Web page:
The Ethics of Compulsory Chemical Castration: Is Non-Consensual Treatment Ever Permissible?

By Jonathan Pugh

Tory Grant, the justice minister for New South Wales (NSW) in Australia, has announced the establishment of a task force to investigate the potential for the increased use of anti-libidinal treatments (otherwise known as chemical castration) in the criminal justice system. Such treatments aim to reduce recidivism amongst sexual offenders by dramatically reducing the offender’s level of testosterone, essentially rendering them impotent. The treatment is reversible; its effects will stop when the treatment is ceased. Nonetheless, as I shall explain below, it has also been linked with a number of adverse side effects.

Currently, in New South Wales offenders can volunteer for this treatment, whilst courts in Victoria and Western Australia have the discretion to impose chemical castration as a condition of early release. However, Grant’s task force has been established to consider giving judges the power to impose compulsory chemical castration as a sentencing option. Notably though, New South Wales would not be the first jurisdiction to implement compulsory chemical castration in the criminal justice system. For instance, Florida and Poland also permit compulsory chemical castration of sex offenders.

The use of chemical castration is in the criminal justice system is highly controversial. Although Grant supports his establishment of the task force by pointing out that 17 per cent of child sex offenders are likely to commit further offences within two years, many have raised concerns about the limited effectiveness of chemical castration in preventing recidivism amongst violent sexual offenders. In an extensive meta-analysis, Losel and Schmucker found an 11.1% recidivism rate amongst sex-offenders who had been castrated (either chemically or physically) following the offence compared to a 17.5% recidivism rate amongst non-treated offenders.[1]

Another concern that has been voiced following the announcement of Grant’s task force pertains to the side effects of chemical castration. The treatment has been linked with a number of adverse side effects including higher risk of osteoporosis, infertility, and feminisation of the body. Furthermore, since chemical castration reduces the subject’s ability to procreate, human rights groups have claimed that compulsory chemical castration amounts to ‘cruel and unusual punishment’ of the sort that is ruled out by the eighth amendment of the US constitution.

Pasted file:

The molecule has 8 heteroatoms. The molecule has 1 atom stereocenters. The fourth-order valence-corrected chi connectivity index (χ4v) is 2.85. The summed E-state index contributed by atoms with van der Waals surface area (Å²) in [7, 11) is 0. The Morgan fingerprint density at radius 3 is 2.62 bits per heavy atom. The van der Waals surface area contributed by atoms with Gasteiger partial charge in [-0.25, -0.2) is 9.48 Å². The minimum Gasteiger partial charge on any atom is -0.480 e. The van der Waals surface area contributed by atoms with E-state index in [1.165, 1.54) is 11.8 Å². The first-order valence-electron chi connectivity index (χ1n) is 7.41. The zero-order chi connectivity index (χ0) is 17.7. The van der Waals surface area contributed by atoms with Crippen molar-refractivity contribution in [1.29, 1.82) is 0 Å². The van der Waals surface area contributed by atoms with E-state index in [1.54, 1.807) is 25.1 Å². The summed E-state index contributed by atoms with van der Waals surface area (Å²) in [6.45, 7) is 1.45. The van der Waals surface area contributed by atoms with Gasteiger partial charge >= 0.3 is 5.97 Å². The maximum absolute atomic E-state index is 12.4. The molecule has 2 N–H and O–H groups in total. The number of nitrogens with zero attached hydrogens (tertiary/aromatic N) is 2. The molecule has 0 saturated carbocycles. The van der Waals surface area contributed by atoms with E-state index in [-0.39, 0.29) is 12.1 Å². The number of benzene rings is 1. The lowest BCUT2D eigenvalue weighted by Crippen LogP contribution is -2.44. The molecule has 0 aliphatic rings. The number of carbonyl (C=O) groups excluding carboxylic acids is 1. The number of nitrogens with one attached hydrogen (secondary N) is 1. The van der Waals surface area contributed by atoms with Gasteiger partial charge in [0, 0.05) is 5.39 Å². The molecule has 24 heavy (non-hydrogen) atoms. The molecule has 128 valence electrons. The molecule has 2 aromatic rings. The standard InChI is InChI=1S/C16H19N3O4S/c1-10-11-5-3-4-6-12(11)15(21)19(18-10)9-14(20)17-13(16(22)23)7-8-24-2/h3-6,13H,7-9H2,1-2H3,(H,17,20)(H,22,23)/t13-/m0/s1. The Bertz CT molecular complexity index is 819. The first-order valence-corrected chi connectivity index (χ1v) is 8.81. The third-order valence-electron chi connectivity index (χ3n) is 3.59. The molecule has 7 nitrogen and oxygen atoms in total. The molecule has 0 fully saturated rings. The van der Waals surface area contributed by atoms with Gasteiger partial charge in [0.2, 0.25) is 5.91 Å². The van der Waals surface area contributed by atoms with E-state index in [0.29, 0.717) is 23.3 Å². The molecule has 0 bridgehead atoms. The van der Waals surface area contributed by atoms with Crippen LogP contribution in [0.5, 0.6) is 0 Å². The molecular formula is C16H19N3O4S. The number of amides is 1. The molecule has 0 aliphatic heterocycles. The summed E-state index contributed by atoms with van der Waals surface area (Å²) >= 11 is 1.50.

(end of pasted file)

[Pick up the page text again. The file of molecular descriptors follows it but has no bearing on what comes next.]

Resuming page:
However, arguably the most salient ethical concern with permitting the imposition of compulsory chemical castration in the criminal justice system pertains to considerations of autonomy. A central tenet of medical ethics is that it is permissible to perform a medical intervention on a competent individual only if that individual has given his informed consent to that intervention. In turn, we tend to understand the importance we place on informed consent to be grounded by the value of individual autonomy.

As I mentioned above, currently in NSW, chemical castration is only permitted when the offender volunteers for treatment; the offender must thus consent to the treatment before it may be carried out. Moreover, since the length of the offender’s sentence is not contingent upon their undergoing chemical castration, there are few concerns about undue influence undermining the validity of the offender’s consent under the current system. Contrast this to the policy in Victoria and Western Australia; whilst chemical castration may ostensibly only be carried out on an offender if they provide valid consent in these jurisdictions, many have criticised this sort of policy on the basis that making an offender’s release contingent on their undergoing a medical intervention represents undue influence on their decision to undergo the treatment of the sort that undermines the validity of their consent. As such critics charge that the policy only pays lip service to the moral importance of consent, whilst in fact endorsing the use of a medical intervention in the absence of valid consent.

Whether or not we believe that offenders can validly consent to chemical castration in this context is an interesting theoretical question, but it is one that need not concern us here.[2] However, it serves as an interesting comparison to the prospect of imposing compulsory chemical castration. What is interesting about this latter practice is that there can be no doubt that it is a non-consensual treatment. It is no surprise then that medical professionals in Australia have been quick to oppose the policy. For instance, a spokesperson for the Royal Australian and New Zealand College of Psychiatrists told a media outlet that the college opposed the use of compulsory chemical castration on sex offender on the basis that:

(Our) Code of Ethics states that psychiatrists shall seek valid consent from their patients before undertaking any procedure or treatment.